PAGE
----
Once upon a time, I went to cosmetology school. The sooner everyone forgets that little eleven month misadventure, the happier I will be, but the evidence of the experience will always remain. For example, I know a thing or two about nail polish.
At my school, we sold O.P.I nail lacquer, the same kind offered at the salon my mother went to when I was little. At the time, I couldn’t conceive of spending $8 on a bottle of nail polish – fortunately, as a student, I didn’t have to. I made use of my 50% off discount frequently and enthusiastically.
The first O.P.I shade I ever bought was “Chick Flick Cherry,” a deep, almost gothic red. I have never especially liked red polish – it strikes me as a bit cliche – but I was required to use a plain red to practice manicures, and I was told I would need it when taking my state board exam. I then wore it to my mother’s funeral, for no other reason than red being her favorite color, and I don’t believe I have touched it since.
Since graduating cosmetology school and moving on to a life of dismal food service slavery, I don’t paint my nails much anymore. Manicures don’t hold up well in the cruel environment of a restaurant. The daily onslaught of harsh chemicals, hand washing, and general abuse leave the edges chipped and flaking within hours, but beyond that, the job has compromised my spirit to the point that I can’t bring myself to spend my free time on vain frivolities like nail painting. In this sense, my job has fundamentally changed who I am. It takes far too close to everything I have.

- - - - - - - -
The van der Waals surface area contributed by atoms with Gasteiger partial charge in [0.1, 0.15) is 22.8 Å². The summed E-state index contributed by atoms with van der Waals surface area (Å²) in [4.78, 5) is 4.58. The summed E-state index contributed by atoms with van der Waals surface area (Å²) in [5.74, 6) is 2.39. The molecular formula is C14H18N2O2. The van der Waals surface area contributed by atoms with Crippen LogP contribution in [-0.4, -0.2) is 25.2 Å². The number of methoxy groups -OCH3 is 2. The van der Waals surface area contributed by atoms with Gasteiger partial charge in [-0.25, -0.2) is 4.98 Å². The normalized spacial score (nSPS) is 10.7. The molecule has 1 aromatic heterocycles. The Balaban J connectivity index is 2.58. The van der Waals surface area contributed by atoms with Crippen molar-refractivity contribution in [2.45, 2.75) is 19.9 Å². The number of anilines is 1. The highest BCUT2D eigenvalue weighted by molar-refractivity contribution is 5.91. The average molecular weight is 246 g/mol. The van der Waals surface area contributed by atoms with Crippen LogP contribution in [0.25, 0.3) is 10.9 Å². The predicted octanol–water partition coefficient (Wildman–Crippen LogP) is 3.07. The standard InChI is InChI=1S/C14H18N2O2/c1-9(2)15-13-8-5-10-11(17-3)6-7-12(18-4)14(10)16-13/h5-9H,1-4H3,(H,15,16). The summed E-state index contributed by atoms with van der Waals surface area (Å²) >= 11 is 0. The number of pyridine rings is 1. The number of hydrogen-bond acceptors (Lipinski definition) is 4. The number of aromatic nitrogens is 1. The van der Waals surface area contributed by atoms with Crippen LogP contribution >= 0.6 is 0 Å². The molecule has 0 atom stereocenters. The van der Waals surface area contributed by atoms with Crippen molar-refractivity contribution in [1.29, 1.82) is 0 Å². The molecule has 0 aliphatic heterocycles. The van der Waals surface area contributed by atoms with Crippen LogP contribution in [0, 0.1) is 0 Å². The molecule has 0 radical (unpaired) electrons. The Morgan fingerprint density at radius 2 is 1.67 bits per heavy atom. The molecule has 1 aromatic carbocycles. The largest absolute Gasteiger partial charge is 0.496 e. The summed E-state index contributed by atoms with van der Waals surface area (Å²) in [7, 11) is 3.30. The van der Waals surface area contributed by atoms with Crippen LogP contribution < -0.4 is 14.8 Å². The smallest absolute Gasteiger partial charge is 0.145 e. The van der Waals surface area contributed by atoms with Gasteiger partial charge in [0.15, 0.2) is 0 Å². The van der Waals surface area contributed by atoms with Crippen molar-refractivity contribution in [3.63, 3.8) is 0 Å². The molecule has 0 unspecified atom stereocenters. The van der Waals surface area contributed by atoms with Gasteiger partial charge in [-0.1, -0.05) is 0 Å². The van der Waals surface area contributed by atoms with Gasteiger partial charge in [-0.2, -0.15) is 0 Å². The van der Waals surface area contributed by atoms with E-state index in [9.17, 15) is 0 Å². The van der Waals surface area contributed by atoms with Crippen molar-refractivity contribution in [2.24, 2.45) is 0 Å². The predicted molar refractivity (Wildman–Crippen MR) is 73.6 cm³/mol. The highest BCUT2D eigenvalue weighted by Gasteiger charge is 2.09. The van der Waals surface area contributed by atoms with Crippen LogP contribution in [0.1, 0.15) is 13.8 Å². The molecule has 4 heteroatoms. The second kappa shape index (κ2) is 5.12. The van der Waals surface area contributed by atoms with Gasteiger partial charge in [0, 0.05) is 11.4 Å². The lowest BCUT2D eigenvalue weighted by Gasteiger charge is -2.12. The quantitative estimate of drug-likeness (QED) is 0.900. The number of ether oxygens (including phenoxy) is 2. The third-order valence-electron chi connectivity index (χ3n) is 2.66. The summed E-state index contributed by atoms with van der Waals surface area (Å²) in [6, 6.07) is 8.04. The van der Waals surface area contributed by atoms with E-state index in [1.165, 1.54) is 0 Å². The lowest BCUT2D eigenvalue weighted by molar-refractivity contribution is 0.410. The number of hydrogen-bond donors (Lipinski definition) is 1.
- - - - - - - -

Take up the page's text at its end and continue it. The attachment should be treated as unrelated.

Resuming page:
For months, now, I was a food service slave by day and a novelist by night. The wonder of shaping an alternate reality in the hours before I went to bed sustained me through the hours of assisting rude or downright dumb customers. Every day contained the promise of something better; I could go home and write.
Now, the book is done (more or less). The promise is gone – and as such, work seems more torturous than ever, even though I’m better at it all the time and a promotion looms in the near future. Being good at something is little solace if you don’t want to be doing it in the first place.
So, I’ve decided I should start painting my nails again, at least my toes – one particular shade, one of O.P.I’s most famous – a perfectly generic and otherwise unremarkable red by the name of I’m Not Really A Waitress.
I will wear it not for aesthetics, but as a reminder. My job doesn’t define me. It pays the bills, for now, and, God willing, something better will come along and do the same someday. The color itself is a prayer, written across my nails: I’m not really a waitress. I’m a writer.